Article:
Yoga is no longer just for those who want to zen out, it is now considered to be an important recovery and strength strategy for all type of athletes, including runners.
Here are some reasons to include yoga into your training program if you are planning on taking on a running event:
Improved Athletic Performance:
Yoga helps you build your strength as you tend to hold poses for quite a while (depending on the type of class).
It is also great for balance, flexibility, mobility and mental endurance. All of which are needed if you were to be participating in a running event. In fact it is important for any aspect of your life that requires patience.
There are lots of professional athletes that consider yoga to be a very important part of their training schedule. If it is good enough for them, it is good enough for you!
Improved range of movement and mobility:
There’s no denying that many people, particularly those who are desk bound or as we age, suffer from injuries due to poor range of motion, stiffness and imbalances. This is because in both cases our muscles and connective tissue become tight and restrictive, which can result in limb and joint pain.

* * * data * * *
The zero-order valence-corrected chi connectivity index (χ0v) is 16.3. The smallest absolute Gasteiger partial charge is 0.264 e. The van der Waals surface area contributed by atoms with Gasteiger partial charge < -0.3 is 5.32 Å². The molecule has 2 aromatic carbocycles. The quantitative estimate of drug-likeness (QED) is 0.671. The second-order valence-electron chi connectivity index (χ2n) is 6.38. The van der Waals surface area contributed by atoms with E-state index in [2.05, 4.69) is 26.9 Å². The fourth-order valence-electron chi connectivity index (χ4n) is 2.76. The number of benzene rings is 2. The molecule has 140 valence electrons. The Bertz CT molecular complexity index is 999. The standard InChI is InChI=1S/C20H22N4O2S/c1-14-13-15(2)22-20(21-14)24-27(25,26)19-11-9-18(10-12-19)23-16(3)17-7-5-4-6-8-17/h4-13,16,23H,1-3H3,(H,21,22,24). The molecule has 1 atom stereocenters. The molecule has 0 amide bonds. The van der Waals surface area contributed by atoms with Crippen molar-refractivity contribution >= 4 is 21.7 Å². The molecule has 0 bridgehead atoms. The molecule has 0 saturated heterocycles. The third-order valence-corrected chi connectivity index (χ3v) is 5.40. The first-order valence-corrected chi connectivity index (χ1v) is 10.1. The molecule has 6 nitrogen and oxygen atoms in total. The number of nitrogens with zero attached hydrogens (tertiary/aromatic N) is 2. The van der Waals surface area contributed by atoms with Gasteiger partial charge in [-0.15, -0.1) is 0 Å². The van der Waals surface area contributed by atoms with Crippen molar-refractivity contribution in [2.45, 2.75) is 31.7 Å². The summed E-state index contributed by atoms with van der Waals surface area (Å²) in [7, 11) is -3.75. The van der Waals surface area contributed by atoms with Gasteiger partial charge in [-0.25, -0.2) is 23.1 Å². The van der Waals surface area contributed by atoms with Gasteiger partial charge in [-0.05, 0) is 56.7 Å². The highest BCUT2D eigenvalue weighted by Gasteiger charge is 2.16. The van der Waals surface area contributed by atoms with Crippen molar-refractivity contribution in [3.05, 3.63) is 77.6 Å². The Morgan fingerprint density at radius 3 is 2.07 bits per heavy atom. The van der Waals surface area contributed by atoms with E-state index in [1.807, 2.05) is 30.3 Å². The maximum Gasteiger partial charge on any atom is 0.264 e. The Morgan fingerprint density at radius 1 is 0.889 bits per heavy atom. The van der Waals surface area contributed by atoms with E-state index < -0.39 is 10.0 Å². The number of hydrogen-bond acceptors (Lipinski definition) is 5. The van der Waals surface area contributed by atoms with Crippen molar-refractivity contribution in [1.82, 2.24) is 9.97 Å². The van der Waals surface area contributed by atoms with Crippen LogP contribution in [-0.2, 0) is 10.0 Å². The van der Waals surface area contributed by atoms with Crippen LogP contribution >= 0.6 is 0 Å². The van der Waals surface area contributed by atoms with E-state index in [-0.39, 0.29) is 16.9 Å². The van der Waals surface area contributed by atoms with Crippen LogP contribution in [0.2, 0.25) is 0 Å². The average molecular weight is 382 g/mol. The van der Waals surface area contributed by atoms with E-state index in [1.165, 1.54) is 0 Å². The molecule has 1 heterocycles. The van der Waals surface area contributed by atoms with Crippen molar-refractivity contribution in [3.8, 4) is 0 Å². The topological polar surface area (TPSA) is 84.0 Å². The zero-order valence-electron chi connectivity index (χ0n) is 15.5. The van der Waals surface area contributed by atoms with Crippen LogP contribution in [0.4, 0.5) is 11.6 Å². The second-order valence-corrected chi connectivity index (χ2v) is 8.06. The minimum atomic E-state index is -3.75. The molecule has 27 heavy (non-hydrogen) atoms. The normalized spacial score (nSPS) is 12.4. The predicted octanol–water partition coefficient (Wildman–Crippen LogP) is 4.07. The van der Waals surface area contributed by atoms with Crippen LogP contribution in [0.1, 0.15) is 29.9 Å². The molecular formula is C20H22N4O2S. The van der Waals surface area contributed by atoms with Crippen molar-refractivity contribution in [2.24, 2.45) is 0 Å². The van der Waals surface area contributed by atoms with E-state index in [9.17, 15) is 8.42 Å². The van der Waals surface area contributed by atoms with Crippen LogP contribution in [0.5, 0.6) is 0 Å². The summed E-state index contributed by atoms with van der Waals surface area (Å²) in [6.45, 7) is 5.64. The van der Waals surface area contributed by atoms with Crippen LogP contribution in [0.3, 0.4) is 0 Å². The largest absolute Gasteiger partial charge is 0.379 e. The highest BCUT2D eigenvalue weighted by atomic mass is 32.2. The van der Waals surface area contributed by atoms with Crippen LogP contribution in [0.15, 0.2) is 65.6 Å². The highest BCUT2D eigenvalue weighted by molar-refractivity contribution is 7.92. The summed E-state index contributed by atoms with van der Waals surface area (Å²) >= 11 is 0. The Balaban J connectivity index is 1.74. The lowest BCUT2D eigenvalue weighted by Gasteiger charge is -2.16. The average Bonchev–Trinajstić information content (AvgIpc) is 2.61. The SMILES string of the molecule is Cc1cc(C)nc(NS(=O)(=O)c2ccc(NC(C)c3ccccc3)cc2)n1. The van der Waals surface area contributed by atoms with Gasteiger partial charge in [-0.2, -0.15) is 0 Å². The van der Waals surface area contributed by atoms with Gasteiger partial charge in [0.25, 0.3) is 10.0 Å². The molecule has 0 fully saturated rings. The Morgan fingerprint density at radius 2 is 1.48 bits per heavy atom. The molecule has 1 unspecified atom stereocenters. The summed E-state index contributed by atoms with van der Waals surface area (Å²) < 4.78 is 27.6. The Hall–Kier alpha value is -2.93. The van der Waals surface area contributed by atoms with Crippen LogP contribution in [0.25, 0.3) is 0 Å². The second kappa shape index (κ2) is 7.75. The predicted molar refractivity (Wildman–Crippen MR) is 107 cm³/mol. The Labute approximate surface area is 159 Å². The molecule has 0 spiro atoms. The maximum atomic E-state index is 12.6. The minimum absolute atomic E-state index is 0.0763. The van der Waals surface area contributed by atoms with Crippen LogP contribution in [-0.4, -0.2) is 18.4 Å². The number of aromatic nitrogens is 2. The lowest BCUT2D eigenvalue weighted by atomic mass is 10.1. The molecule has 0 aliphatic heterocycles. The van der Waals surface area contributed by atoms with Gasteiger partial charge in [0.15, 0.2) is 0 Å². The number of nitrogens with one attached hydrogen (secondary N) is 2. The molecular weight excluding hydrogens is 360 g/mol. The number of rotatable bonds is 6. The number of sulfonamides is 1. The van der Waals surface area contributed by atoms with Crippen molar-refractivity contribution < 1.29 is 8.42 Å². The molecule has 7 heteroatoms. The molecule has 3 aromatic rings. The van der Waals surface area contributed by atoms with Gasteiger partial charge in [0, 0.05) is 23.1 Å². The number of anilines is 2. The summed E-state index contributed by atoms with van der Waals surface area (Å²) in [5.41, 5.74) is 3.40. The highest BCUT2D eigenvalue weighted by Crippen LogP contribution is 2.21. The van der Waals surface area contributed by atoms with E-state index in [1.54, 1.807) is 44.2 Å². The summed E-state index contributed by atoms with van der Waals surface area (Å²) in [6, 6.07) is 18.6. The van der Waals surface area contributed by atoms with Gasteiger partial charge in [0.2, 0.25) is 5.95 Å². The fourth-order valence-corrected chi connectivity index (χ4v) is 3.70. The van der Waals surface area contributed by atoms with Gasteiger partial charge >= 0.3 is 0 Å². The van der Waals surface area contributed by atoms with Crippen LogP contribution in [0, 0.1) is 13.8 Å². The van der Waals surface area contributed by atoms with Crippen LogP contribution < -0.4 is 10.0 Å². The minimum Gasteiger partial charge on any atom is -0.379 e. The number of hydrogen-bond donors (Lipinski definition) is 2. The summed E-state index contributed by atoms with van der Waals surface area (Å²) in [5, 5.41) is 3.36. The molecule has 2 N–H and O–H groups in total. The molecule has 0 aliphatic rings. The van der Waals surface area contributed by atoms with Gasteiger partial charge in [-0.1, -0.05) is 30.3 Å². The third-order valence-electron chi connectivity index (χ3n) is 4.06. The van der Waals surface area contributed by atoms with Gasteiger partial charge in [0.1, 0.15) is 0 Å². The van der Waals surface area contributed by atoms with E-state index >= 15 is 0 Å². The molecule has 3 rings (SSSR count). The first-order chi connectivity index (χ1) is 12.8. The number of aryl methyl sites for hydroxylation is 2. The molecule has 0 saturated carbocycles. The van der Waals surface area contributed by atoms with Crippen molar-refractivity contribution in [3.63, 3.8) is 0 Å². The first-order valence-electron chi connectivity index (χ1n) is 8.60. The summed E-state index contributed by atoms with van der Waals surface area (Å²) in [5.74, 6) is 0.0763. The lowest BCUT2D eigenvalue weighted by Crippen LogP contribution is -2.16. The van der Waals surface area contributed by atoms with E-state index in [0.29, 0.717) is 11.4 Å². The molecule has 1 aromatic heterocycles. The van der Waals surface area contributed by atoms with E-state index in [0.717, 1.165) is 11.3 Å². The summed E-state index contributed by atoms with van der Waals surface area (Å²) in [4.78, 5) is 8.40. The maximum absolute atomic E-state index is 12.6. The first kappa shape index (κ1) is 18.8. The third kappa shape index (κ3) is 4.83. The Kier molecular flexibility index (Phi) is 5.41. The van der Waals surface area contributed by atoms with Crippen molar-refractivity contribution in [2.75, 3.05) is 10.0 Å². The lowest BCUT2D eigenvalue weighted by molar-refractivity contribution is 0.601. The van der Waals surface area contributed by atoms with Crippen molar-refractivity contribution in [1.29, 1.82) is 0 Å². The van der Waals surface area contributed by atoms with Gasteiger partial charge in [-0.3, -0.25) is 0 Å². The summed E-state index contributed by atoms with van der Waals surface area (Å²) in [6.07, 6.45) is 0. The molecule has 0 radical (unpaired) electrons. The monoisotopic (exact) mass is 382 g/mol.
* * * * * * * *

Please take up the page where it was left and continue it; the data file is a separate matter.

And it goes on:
While strength training is important for everyone, if you don’t balance it out, you do risk struggling with the above.
By practicing yoga on a regular basis, you can improve your flexibility and reduce the risk.
According to a study by the HOTSUIT Fitness Club , it was found that regular practice of Hatha yoga significantly improved the subjects flexibility, muscular strength, endurance and balance. After 8 weeks, the group improved their flexibility by 13% to 35%
Furthermore yoga goes beyond running, because the reality is that when you are training for a big running event, this will be in addition to everything else that you have going on in your life.
According to the APS stress and wellbeing survey, 35% of Australians report having significant levels of distress in their lives with 26% reporting above normal levels of anxiety symptoms.
As yoga emphasizes breathing and the mind/ body connection, it tends to come with strong emotional benefits.
In a study published in the Journal of Physical Activity and Health, 30 female students were tested after a simple 20 minute Hatha yoga session. The results showed that the student’s speed and accuracy on tests of working memory improved significantly after the class.
The findings suggested that participants were able to process information more quickly and accurately and they could hold onto information more effectively after performing yoga over aerobic exercise.
This may be because the breathing exercises helped to reduce anxiety and stress as well as the enhanced self-awareness that many yogis tend to experience.